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PP Rigid Packaging with Printed In-Mould Labels tested by RecyClass

New findings for decorative technologies

RecyClass carried out an analysis to verify the compatibility of PP-based, printed In-Mould Labels (IMLs) technologies with recycling of PP containers. The results demonstrate that this decorative technology is compatible with coloured, rigid PP recycling stream under the condition that the total weight of the inks[1] does not exceed 1% of the weight of the container. At the same time, the analysis has shown that IML have a low compatibility with the natural stream[2].

In-Mould Labels, unlike other labels, are a decorative technology which is directly moulded in the container and does not require the adhesive to be put on the container. Therefore, it is non-removable and consequently is not separated in a recycling process. IML decoration can be used in numerous industries, including food, beverage, cosmetics, healthcare, and is typically applied on rigid containers such as tubs and buckets.

RecyClass Recyclability Evaluation Protocol for PP Containers was used as the basis for performing the laboratory testing which were carried by independent laboratories - the Institut für Kunststofftechnologie und -recycling (IKTR) and Proplast. Four samples were tested: transparent and printed IML applied to a natural PP container; two white, printed IMLs on white PP containers as well as white, printed IML on a coloured PP packaging. The obtained pellets were reprocessed using injection moulding and the analysis demonstrated that while the IML itself does not strongly impact the quality of the recyclate, the printing ink used for such applications led to the presence of unmelted particles of inks in the recyclate. Additionally, recycling of the natural container with the transparent printed IML led to coloured pellets due to the presence of the inks as IMLs cannot be separated during the recycling process.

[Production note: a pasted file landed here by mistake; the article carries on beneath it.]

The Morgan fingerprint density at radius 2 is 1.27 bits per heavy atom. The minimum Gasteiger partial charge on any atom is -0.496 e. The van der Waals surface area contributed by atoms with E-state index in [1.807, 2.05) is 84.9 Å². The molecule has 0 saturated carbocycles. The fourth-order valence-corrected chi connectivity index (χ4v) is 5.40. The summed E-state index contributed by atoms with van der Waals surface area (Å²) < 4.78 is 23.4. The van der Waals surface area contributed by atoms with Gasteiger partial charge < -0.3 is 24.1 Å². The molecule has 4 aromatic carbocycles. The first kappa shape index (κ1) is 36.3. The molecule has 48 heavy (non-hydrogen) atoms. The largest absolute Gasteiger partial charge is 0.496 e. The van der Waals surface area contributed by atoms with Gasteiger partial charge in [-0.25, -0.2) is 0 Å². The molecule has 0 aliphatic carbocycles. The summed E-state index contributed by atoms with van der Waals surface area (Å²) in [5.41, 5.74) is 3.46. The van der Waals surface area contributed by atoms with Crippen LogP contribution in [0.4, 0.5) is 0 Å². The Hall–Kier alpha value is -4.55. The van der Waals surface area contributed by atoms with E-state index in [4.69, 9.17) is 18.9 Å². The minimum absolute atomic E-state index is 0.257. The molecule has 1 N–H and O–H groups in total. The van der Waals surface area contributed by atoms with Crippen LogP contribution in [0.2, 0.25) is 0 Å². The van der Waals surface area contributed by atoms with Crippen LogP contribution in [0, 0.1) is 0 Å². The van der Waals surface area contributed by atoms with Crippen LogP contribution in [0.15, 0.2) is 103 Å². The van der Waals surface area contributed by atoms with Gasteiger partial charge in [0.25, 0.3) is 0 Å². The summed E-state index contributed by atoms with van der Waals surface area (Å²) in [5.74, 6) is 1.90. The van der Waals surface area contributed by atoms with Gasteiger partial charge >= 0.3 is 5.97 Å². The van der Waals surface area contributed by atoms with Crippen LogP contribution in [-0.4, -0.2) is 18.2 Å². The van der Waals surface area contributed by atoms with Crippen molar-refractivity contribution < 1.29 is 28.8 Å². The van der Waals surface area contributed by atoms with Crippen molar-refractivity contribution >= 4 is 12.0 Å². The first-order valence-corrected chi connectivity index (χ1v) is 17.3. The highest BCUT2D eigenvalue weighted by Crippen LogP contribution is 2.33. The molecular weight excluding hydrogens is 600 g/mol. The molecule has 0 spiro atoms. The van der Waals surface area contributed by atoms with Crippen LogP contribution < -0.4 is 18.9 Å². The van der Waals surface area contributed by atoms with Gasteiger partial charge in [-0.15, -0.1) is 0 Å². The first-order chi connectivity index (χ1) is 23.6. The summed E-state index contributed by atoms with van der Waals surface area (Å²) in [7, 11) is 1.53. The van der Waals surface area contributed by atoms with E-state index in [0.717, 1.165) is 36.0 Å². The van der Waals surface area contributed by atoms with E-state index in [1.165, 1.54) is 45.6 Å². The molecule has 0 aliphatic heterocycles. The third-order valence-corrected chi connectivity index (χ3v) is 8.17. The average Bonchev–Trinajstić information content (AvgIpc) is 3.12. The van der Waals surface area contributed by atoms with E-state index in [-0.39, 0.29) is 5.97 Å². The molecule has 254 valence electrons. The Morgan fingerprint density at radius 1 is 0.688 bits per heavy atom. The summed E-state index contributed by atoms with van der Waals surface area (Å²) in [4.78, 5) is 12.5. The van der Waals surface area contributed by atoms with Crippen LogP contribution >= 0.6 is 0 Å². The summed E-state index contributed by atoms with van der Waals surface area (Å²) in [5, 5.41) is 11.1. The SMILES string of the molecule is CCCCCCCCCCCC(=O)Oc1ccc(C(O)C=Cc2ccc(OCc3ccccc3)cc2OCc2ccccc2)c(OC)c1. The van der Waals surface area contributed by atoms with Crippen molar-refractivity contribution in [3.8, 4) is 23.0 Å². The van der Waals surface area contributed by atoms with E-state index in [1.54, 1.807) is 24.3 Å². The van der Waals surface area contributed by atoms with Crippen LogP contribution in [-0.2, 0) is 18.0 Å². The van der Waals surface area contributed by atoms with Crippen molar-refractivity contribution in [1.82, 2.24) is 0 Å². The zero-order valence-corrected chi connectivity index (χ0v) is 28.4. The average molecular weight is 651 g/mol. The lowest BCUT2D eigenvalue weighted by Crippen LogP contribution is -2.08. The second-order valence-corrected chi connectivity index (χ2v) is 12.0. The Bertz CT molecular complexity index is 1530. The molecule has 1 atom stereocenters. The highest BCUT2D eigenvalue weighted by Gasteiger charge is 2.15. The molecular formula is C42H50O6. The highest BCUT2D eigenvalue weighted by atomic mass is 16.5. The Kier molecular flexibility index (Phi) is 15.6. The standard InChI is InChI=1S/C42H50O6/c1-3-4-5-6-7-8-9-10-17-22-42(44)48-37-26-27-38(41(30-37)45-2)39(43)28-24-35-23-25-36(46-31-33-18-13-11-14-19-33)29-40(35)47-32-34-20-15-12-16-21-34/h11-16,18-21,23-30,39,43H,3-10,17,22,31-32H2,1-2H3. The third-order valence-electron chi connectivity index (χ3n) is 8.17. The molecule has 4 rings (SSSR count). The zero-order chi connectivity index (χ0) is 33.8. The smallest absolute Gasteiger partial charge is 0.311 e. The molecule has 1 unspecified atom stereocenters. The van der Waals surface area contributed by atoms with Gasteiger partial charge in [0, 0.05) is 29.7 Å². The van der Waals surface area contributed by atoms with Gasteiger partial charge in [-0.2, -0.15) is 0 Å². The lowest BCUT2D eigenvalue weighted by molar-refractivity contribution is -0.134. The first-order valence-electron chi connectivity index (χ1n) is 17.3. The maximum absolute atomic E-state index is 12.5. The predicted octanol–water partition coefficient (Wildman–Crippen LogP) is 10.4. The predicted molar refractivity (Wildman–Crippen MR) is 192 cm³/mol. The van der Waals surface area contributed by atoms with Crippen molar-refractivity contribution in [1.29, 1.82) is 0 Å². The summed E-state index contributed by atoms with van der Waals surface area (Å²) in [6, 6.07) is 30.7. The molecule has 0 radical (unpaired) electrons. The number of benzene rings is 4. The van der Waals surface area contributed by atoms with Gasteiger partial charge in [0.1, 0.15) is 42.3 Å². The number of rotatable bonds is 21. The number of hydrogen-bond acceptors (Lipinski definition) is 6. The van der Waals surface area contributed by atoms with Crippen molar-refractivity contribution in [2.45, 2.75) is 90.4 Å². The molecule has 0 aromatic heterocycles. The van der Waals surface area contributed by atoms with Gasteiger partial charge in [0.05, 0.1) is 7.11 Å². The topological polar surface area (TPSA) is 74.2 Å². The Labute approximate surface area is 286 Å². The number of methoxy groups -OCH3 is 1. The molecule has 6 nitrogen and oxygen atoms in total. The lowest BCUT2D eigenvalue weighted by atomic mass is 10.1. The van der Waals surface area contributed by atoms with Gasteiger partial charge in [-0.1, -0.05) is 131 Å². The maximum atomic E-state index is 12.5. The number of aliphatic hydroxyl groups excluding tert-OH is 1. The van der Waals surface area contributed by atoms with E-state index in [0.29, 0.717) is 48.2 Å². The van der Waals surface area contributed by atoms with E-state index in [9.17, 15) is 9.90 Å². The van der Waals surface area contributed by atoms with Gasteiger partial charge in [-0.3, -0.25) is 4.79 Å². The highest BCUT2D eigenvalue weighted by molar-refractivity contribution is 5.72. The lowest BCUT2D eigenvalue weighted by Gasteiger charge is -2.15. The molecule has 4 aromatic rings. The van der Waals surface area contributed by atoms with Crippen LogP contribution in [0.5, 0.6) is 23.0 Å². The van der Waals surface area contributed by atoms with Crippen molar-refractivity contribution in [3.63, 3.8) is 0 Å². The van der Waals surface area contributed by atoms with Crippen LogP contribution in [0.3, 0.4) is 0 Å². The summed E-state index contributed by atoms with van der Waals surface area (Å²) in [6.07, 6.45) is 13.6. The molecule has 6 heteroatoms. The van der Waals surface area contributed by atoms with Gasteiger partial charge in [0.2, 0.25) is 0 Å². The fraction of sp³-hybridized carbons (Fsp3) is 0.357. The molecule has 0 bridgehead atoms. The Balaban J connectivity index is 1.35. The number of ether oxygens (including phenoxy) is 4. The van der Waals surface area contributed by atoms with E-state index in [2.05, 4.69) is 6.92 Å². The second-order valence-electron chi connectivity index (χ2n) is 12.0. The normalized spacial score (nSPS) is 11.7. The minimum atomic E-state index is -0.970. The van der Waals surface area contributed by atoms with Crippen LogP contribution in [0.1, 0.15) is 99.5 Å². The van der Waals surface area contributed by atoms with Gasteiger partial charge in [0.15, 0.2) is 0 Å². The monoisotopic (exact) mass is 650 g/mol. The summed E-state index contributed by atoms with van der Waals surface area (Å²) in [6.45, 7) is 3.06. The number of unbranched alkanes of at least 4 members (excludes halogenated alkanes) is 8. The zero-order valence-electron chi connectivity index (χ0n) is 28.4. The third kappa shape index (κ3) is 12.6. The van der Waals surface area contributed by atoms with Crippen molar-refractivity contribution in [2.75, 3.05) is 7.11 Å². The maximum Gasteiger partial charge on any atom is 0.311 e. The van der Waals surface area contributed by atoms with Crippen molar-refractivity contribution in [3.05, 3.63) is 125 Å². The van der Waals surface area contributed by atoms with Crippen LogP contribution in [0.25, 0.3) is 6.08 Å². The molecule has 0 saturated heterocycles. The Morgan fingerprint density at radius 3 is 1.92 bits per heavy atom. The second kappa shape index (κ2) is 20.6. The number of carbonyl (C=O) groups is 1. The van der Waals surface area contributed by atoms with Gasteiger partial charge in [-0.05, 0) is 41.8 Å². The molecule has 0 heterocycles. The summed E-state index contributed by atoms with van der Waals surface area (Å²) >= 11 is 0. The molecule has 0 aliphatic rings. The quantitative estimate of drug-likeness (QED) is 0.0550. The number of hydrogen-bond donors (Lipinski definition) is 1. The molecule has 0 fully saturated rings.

Following these new findings, the RecyClass Design for Recycling Guidelines[3] were updated accordingly for both coloured and natural PP and the update was equally extended to HDPE containers & tubes. Consequently, and according to the results, PP-based In-Mould Label technology is considered fully compatible with coloured PP recycling when the amount of ink is below 1% of the total weight of the full packaging, while it is limited compatible when the amount of ink is above 1%. On the other hand, IML technology was classified as having low compatibility with the natural PP containers recycling due to its non-separability.

The RecyClass evaluation involved comprehensive testing with a selection of samples that are representative of containers currently available on the market in terms of the colours, shapes and applied printing to enable the extension of the findings to all types of IMLs.

Today, the industry is actively working on innovative decorative packaging technologies that are not disruptive to the recycling processes. By evaluating the new technologies and providing advice on how to design them, RecyClass helps the industry to ensure recyclability of products on the market and guides the industry towards genuinely circular plastic solutions.

 

[1] Excluding dark colours and bleeding inks

[2] Full RecyClass Technical Review

[3] RecyClass Design for Recycling Guidelines

 

About RecyClass

RecyClass is a comprehensive cross-industry initiative that works to advance plastic packaging recyclability and to establish a harmonized approach towards recycled content calculation and its traceability in Europe. Activities within RecyClass include the development of Recyclability Evaluation Protocols and scientific testing methods for innovative materials which serve as the base for the Design for Recycling Guidelines and the Recycling Online Tool. RecyClass offers Recyclability Certifications for plastic packaging and Recycled Content Traceability Certification for plastic products.

Contact: Alice.Wallon@plasticsrecyclers.eu, www.recyclass.eu